Waging War Without Declaring War.
The Authorization to Use Military Force Act was passed shortly after the terrorist attacks of September 11, 2001. The Resolution was passed by both houses of Congress to give President George W. Bush the legal authority to use military actions against the perpetrators of the attacks. However, the language of the bill gives the commander-in-chief broad discretion in determining when and how the U.S. goes to war:
That the President is authorized to use all necessary and appropriate force against those nations, organizations, or persons he determines planned, authorized, committed, or aided the terrorist attacks that occurred on September 11, 2001, or harbored such organizations or persons in order to prevent any future acts of international terrorism against the United States by such nations, organizations or persons.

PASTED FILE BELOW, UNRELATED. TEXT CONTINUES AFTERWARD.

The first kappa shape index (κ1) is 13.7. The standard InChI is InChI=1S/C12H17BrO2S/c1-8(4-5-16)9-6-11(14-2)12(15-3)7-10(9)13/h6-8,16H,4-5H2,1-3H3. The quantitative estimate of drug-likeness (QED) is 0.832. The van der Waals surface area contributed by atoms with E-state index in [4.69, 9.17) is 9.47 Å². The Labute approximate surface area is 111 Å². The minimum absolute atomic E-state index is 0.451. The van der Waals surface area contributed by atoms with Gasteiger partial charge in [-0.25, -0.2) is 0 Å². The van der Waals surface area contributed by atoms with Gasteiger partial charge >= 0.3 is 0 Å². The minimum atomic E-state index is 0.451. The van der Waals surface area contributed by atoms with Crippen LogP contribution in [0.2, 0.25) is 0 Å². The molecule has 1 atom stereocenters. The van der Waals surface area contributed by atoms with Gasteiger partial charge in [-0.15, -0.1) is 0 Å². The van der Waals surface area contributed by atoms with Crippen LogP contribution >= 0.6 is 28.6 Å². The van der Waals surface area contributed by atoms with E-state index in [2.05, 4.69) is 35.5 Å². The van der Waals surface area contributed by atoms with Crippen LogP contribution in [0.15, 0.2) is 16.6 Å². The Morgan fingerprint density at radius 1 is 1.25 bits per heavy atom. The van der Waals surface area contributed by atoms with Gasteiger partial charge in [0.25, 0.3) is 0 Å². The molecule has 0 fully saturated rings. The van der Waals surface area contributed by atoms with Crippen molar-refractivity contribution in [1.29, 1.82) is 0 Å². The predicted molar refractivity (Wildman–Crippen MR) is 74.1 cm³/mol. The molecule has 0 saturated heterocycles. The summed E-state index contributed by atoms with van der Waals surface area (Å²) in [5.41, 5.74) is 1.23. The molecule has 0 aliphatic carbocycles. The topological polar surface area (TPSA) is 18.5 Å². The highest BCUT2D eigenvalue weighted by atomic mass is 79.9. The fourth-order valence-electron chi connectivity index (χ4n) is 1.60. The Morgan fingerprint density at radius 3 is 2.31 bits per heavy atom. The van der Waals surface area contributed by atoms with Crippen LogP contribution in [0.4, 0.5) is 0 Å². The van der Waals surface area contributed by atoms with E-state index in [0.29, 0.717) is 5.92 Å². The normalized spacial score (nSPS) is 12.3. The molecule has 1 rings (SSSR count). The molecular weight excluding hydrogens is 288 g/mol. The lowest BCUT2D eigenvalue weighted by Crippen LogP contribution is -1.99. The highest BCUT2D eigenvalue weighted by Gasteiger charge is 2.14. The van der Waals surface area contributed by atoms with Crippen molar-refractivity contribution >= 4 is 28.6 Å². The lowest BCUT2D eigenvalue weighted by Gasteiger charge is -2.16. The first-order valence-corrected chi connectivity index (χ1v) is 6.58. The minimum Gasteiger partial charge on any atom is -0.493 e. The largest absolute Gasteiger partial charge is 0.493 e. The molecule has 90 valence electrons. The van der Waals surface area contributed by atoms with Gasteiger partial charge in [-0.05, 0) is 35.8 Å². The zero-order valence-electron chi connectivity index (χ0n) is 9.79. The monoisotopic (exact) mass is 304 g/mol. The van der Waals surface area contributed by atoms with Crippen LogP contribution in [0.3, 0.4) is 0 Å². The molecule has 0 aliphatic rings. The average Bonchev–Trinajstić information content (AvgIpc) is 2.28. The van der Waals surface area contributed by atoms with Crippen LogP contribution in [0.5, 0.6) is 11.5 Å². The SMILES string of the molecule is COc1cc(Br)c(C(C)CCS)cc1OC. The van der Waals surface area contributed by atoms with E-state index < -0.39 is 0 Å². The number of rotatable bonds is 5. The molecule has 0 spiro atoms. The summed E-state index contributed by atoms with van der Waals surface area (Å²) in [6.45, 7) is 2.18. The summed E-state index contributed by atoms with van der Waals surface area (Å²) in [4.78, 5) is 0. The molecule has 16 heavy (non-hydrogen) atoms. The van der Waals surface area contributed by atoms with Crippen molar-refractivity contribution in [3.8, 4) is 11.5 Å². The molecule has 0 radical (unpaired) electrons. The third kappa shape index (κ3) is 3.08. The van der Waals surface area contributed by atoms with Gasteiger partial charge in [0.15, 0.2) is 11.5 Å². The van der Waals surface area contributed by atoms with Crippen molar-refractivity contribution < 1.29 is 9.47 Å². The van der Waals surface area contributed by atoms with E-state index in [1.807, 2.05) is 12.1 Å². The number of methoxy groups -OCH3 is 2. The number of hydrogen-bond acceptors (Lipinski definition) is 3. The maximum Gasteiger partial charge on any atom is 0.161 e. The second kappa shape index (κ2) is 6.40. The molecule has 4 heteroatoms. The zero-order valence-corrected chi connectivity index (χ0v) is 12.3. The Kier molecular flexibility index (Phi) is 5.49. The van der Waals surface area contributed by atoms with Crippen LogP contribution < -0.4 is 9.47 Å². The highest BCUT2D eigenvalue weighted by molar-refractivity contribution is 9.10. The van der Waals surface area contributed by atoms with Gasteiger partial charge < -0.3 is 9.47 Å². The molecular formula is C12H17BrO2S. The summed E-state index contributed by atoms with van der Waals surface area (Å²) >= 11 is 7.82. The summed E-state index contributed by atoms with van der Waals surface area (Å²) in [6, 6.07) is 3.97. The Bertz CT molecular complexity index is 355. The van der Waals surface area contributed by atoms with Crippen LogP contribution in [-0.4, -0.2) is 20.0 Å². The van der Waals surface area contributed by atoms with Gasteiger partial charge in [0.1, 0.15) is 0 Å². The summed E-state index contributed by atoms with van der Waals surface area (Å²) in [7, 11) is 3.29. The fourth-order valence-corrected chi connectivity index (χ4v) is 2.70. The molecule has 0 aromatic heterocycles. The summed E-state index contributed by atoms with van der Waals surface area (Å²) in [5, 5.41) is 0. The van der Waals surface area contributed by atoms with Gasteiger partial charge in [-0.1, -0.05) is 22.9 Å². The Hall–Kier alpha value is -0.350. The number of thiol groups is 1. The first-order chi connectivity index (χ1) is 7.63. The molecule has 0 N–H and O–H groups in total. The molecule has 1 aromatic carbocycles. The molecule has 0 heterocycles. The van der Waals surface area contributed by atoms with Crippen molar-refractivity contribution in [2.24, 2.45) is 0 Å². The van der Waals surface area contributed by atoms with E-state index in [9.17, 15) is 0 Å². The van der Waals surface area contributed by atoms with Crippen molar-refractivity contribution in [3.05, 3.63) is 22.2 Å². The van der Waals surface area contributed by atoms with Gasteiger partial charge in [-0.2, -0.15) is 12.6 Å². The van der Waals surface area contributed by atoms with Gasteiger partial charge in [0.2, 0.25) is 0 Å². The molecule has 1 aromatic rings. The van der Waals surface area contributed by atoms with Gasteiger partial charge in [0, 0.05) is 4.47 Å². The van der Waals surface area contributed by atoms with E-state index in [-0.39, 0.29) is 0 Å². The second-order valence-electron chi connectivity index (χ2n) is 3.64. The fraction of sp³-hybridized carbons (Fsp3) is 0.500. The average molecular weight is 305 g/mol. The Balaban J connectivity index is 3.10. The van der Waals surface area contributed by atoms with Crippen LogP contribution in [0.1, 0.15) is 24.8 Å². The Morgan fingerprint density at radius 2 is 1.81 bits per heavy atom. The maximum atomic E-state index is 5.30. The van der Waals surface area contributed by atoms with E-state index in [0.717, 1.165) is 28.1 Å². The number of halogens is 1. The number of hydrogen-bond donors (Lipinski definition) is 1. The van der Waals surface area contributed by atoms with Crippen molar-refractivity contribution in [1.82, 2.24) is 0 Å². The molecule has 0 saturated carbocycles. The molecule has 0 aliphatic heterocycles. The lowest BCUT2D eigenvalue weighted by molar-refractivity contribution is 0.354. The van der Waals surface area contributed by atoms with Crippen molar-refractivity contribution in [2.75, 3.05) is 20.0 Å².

These 60 words have been used by George W. Bush, Barack Obama and Donald Trump to expand the U.S. War on Terror across the globe.
Questions for Reflection:
- Why would Congress delegate its war-making powers to the commander-in-chief rather than declare war?
- Why might it be difficult for Congress to reclaim the power it gave to the executive branch?
- Read this piece from the Council on Foreign Relations. Should the AUMF be repealed? Why or why not?
Photo/Image: George W. Bush, White House Photo